Our Essential Guide to Drinkware and Bar Accessories

Stocking your bar cart or filling your registry? Find out exactly what glasses to add to your registry with our guide to everything drinkware and bar accessories.

By Maggy Lehmicke

drinkware on a tabkle
Photo by LSA International

Whether you're in the market for upgraded versions of your favorite drinkware or your just building your first at-home bar situation, we got you! Beer lovers, wine drinkers, and mocktail makers unite over a few things: drinkware and bar accessories.

Set yourself up for sipping success no matter what you like to drink with our essential guide to drinkware and bar accessories. Find out exactly what types of glasses you need to make your favorite beverages taste their best. Plus, finally figure out what all those bar tools really do—and why you need them.

Wine Glasses

wine glasses drinkware guide

Pinot Noir and Burgundy

These glasses have a wide, “balloon” shape and are ideal for light or medium-bodied red wines. The larger bowl allows room for swirling while the narrow rim captures the wine’s aromas. This set by Schott Zwiesel is not only chip-resistant but incredibly sharp and stylish.

Cabernet and Bordeaux

Designed with full-bodied reds in mind, these glasses are incredibly versatile and can be used with most wines (aside from the lightest). The tall, straight sides provide more air contact, allowing the wine to breathe, which is ideal for complex wines that are high in tannins.

Sauvignon Blanc

This all-purpose white wine glass should be used for lighter, crisp wines. The smaller bowled glass maintains cooler temperatures while holding floral and citrus flavors well. Riesling, Muscat, Chenin Blanc, and Pinot Grigio would all work well with this style of glass as well.

Chardonnay and Viognier

Ideal for full-bodied whites, the wider rim of this glass opens up aromas and emphasizes the creamy texture of the wine.

Rose

These glasses come in two distinct styles: flared or tapered. Consider the flared shape for younger, crisper roses and opt for the tapered shape for more mature, full-bodied picks. We love the elegant appearance of the flared rims in this crystal set.

Champagne

Also considered “flutes,” champagne glasses have narrow bowls to capture the carbonation, which is gradually lost when exposed to oxygen. The flutes also push the bubbles to the surface, which adds to the presentation. Note that these glasses can be used for other types of sparkling wines as well.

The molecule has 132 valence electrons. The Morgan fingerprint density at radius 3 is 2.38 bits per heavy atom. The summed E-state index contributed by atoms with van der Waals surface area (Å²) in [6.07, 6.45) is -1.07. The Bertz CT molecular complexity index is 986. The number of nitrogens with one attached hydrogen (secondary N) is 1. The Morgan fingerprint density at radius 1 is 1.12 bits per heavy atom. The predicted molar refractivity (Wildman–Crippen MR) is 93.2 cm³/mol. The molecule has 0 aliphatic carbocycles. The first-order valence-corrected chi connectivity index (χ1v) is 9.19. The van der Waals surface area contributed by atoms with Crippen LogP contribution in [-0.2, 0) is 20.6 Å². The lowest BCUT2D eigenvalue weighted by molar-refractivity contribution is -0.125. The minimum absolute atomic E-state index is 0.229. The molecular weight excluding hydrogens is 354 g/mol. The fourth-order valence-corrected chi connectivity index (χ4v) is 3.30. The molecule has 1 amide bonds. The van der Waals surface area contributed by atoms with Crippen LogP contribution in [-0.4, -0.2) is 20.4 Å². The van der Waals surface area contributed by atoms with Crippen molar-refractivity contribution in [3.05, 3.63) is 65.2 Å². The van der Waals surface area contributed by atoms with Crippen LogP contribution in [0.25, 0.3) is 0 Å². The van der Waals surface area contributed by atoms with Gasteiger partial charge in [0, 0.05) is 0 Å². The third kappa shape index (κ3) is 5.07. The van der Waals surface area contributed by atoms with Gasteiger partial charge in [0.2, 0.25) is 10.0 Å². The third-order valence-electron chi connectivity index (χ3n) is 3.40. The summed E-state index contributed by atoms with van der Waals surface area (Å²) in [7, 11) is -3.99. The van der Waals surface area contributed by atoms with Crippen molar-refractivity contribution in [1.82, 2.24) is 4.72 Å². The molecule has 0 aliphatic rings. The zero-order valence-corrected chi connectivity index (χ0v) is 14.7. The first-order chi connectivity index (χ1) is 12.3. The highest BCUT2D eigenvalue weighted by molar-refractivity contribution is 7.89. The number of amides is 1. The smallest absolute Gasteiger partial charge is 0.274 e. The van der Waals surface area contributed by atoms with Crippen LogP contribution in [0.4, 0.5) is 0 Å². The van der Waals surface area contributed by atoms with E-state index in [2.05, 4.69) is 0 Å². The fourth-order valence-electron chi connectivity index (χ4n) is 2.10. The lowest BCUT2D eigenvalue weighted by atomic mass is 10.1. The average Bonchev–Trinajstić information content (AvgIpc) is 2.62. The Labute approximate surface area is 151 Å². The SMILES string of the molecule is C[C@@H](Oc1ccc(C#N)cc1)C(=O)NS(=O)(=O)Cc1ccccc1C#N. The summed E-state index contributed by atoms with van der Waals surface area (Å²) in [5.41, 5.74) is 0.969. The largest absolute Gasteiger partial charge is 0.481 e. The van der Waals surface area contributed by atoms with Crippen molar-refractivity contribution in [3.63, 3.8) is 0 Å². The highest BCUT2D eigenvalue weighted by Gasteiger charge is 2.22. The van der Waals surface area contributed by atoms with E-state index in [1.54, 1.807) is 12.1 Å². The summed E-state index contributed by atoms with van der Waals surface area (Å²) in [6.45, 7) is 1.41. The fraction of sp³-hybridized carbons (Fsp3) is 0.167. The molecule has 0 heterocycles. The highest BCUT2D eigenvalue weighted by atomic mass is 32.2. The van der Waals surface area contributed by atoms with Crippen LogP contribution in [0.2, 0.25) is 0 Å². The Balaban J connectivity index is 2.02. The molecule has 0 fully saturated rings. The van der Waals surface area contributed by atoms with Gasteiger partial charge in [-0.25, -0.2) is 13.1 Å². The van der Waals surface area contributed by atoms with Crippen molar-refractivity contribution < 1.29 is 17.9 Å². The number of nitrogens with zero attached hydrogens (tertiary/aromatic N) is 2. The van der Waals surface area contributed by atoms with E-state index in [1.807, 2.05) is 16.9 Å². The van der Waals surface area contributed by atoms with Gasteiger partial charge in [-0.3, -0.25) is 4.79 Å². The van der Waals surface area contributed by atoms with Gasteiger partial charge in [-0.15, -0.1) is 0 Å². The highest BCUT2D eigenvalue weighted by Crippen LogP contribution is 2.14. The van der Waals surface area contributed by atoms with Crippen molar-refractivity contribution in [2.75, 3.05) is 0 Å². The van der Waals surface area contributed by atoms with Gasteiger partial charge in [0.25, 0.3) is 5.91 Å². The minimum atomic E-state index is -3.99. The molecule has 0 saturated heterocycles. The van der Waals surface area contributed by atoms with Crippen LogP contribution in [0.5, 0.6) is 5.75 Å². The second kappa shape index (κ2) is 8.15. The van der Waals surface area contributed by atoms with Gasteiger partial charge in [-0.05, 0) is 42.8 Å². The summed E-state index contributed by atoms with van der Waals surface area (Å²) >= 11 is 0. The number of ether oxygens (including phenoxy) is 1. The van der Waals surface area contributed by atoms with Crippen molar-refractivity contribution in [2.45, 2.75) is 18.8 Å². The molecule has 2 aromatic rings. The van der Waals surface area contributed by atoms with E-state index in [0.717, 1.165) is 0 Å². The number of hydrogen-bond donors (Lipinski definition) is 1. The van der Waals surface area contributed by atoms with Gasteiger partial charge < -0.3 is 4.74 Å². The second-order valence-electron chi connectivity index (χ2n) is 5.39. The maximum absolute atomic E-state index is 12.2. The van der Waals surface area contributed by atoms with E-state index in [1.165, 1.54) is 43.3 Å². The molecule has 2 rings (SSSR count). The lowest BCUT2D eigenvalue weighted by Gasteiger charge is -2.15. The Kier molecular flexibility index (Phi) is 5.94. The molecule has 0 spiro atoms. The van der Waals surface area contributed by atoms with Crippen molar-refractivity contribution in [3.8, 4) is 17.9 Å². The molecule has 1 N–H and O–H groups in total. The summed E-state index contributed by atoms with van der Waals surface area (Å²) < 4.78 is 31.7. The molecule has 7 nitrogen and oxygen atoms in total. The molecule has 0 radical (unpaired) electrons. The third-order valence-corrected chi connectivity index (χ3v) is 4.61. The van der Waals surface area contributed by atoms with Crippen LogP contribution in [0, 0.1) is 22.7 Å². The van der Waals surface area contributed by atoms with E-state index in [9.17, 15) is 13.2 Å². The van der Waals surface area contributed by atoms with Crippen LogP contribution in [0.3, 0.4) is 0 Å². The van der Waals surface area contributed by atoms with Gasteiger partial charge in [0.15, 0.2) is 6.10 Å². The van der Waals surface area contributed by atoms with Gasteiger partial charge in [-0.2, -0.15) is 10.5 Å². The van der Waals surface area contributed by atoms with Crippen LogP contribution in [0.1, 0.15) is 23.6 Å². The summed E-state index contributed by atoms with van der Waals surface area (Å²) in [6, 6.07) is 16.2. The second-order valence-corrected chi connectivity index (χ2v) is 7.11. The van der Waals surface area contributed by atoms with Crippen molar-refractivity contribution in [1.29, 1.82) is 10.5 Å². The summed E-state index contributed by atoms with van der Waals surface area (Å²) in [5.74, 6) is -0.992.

All-Purpose

If you’re looking for something more universal, glasses that fall somewhere between a cabernet glass and a light white glass in shape and size can generally be used for all types of wines (including sparkling). Most brands have an all-purpose glass as part of their drinkware collection, much like this one from Crate & Barrel. Stemless glasses are another versatile, less formal option that can be used for most wines (and even water).

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Cocktail and Spirit Glasses

cocktail glasses drinkware guide

Martini

These versatile glasses—with their cone-shaped bowl and pulled stems—can be used for most classic cocktails, including martinis, cosmopolitans, and gimlets. This set by Crate & Barrel is a basic essential for any bar.

Coupe

One of the most versatile glasses, coupes can be used as an alternative to serve many classic cocktails that are shaken or stirred, including martinis, gimlets, Manhattans, and daiquiris. They’re also a more traditional way to serve champagne and straight gin.

Nick and Nora

An alternative to coupes or martini glasses, these are both functional and elegant with a touch of retro appeal. Nick and Nora glasses are slightly bell-shaped, often resembling a small wine glass, and work well with most cocktails served in a coupe.

Margarita

Featuring the typical, wide-shallow bowls with thick rims for applying the salt garnish, these glasses can be used to serve margaritas of all types, whether it be frozen, straight-up or on-the-rocks. We personally love this stemless set made from recycled glass by artisans in Guatemala.

Highball Glass

These can be used for any liquor drink mixed with ice or carbonation, including bloody marys, mojitos, gin and tonics, and more. Their versatility makes them great for everyday drinkware as well. These highball glasses by Orrefors are an elevated alternative perfect for upscale, urban affairs.

Double Old Fashioned

Also called the “rocks glass,” this simple vessel is essential for any bar. Named after the classic drink, the double old fashioned glass is usually 12 ounces–the ideal size for drinking whiskey with water or on-the-rocks. It can also be used for other cocktails or everyday drinking.

Neat Glass

Smaller than the rocks glass (about 6 or 7 ounces), this alternative is for drinking whiskey “neat,” with no ice or water. We especially love this etched crystal glass by Riedel which is not only beautiful but also dishwasher safe.